One of the pleasures of browsing around an Accessorize store – even if you have no intention of buying anything – is the experience of it. Well-planned store design and an understanding of how textures and colours work together mean that customers can’t help but be drawn into mixing and matching accessories.
The ability to see matching accessories ranged together in different styles and colours makes one wonder how this distinctive style is translated to the store’s website, www.accessorize.co.uk.
The Accessorize website was launched unofficially in December and is gearing up for its official launch later this month.
Accessorize managing director Nick Schwefel says the company was clear from the start “that the site had to represent the fun, fashionable and affordable values of the brand”.
He admits, however, that replicating the unique store layout was never going to be possible online.
“The difficulty with websites is that they have to be more logically laid out. So goods on the site are grouped by product type rather than colour type, as in the stores. We know that going into a store is a fun shopping experience so we have had to do that in different ways on the site,” says Schwefel.
Schwefel says Accessorize started thinking about developing a website about three years ago. “At that stage, we decided to wait and see how the Internet developed in the UK.
“Then 18 months ago we made a decision to develop a site for both Accessorize and Monsoon (which owns Accessorize). Our main aim was to sell accessories, provide customer information, reinforce the brand and recruit staff from the site.”
Accessorize linked with website developers Oyster Partners and, says Schwefel, they developed the site together through focus and discussion groups.
Schwefel explains: “This was an essential move for us. All retailers have to be on the Internet and Accessorize wants the site to make money. We don’t want it to be an information-driven site – we want it to generate sales. Our aim is to become the number one accessories retailer on the Internet.”
In terms of marketing, this is a radical move for Accessorize. Given the chain’s success and high profile, it is sobering to realise that it employs no advertising, apart from promotional material in store. The chain opened its first store in Covent Garden in 1984. Expansion began in the early Nineties and there are now 125 outlets.
As with any site, there is the potential to find out exactly who Accessorize customers are. In store, Schwefel believes the mainly female group ranges from teenagers to 60- or 70-year-old women, with the bulk of shoppers in the 20 to 35 age group.
The website has been deliberately pitched at a young market. For example, the “You’ve Got Male” option means online shoppers can pick one of three “Accessorize hunks”.
The choice includes a football fan, a DJ and a model – each of which will e-mail customers the latest news from the website. This feature would not appeal to anyone aged over 25.
More functional is the “Wish List”, which enables shoppers to e-mail friends details of items they want for birthdays, Christmas and other occasions. Accessorize predicts that gifts will be the major purchase function on the site.
So far, the average sale conducted online is worth &£35.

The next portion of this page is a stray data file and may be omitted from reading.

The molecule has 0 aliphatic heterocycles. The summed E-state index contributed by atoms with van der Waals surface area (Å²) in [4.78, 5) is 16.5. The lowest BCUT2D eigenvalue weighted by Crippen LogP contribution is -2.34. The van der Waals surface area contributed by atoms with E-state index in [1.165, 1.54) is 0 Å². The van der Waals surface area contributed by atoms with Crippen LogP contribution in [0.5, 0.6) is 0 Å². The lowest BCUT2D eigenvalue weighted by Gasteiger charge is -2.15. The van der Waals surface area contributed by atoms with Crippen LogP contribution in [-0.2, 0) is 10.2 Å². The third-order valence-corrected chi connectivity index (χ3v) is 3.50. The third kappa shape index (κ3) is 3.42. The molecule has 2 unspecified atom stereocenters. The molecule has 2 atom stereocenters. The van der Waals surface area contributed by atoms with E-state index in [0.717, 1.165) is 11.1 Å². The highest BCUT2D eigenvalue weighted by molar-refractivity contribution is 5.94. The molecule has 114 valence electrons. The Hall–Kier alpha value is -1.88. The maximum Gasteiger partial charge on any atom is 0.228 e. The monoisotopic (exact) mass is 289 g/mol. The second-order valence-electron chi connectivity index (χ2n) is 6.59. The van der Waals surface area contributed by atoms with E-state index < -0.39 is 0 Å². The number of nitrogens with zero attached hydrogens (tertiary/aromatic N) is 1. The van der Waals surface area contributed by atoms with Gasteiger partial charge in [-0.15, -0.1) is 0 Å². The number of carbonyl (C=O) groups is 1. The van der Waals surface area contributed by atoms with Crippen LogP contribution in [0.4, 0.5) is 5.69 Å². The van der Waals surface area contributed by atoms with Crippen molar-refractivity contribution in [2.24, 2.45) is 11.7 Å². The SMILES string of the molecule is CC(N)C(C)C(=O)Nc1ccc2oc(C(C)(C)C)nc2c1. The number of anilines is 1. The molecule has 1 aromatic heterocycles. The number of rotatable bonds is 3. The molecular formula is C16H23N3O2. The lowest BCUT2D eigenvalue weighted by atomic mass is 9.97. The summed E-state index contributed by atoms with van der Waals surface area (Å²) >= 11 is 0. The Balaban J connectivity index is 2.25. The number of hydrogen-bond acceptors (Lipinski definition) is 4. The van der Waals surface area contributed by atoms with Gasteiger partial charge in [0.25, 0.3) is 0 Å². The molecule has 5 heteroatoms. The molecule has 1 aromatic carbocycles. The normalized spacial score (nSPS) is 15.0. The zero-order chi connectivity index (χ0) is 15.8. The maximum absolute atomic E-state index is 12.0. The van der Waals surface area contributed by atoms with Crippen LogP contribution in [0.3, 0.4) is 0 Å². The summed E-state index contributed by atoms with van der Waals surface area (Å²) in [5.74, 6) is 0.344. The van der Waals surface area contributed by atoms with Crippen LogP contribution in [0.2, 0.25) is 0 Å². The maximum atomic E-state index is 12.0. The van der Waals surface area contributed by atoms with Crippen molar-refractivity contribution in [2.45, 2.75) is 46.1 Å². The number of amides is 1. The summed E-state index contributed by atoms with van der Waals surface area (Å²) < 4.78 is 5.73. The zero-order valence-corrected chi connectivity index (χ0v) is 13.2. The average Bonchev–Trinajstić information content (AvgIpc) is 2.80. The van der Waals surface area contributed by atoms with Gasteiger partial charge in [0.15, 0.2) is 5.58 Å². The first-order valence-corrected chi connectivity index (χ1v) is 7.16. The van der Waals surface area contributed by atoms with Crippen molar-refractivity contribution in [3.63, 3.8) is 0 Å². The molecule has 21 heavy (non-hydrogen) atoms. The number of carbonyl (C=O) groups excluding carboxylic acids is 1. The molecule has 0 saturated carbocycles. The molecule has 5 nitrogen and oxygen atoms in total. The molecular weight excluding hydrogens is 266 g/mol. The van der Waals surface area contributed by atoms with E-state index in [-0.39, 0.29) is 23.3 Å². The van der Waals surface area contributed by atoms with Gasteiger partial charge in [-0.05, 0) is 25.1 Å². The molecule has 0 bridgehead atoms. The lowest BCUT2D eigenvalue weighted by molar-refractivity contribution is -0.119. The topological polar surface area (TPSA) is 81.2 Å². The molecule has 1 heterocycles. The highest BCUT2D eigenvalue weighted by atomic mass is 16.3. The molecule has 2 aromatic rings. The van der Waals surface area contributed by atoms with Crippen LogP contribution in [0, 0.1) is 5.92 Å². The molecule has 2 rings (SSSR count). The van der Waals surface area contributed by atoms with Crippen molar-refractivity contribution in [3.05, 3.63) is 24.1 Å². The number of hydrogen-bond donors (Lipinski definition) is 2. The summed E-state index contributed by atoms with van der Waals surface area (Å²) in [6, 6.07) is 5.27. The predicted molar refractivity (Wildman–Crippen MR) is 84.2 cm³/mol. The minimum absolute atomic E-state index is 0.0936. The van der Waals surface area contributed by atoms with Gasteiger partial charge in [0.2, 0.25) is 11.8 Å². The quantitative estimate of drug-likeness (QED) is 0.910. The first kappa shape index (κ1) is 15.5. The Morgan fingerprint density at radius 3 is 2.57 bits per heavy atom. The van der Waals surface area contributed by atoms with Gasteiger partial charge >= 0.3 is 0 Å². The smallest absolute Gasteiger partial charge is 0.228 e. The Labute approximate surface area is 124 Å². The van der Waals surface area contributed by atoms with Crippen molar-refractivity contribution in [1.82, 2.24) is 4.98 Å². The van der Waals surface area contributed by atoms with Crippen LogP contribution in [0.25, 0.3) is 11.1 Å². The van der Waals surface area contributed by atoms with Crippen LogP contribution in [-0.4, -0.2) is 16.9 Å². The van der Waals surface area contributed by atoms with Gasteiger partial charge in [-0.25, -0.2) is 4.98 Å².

Anil Pillai, strategy and business development director at Oyster Partners, says one of the most interesting things about the Accessorize site has been the different audience it has attracted. “To date, 35 per cent of purchases on the site have been made by men. This is much higher than in the shops.
“I know when I go into an Accessorize store, I feel intimidated and don’t have the time or patience to look at all the goods. The site makes Accessorize much more accessible to men,” says Pillai.
“Accessorize will find out a lot more about its customers than it used to. The Internet invites communication,” says Pillai. He says the Monsoon site, also developed by Oyster Partners, had only been up for a short while when it was flooded with communication from customers. “People ask things that they don’t necessarily do when they are in store,” he says.
Pillai agrees that the site can’t replicate the visual appeal of the store. One of the reasons is that in most stores there are up to 5,000 product lines, of which only 150 are available on the site. Products have been chosen because they are “replenishable, shipable or replaceable”, says Pillai. “In future, gifting and loyalty will be significant characteristics of this site and we have chosen products with that in mind.”
There is a function on the site that goes some way towards replicating the mix-and-match style of the stores. Once you get down to product level on the site, if you choose a specific hat for example, another product matching it will come up alongside.
A drawback of shopping online is that customers can be disappointed with the actual product when it is delivered. The site smoothes out this process by offering refunds of online goods in store.
One of the biggest criticisms of retail sites is the delivery cycle and customer service. Pillai says Peter Black Distribution, which handles warehousing for Marks & Spencer, is handling fulfilment and Parcelforce is doing the deliveries.
The next step for the site is full automation – something that Accessorize has not done initially because, according to Pillai, to set up a fully automated site costs about &£1m. “We will be doing this in phases. To achieve electronic CRM is a huge expense, but there is no doubt that is where Accessorize is heading.”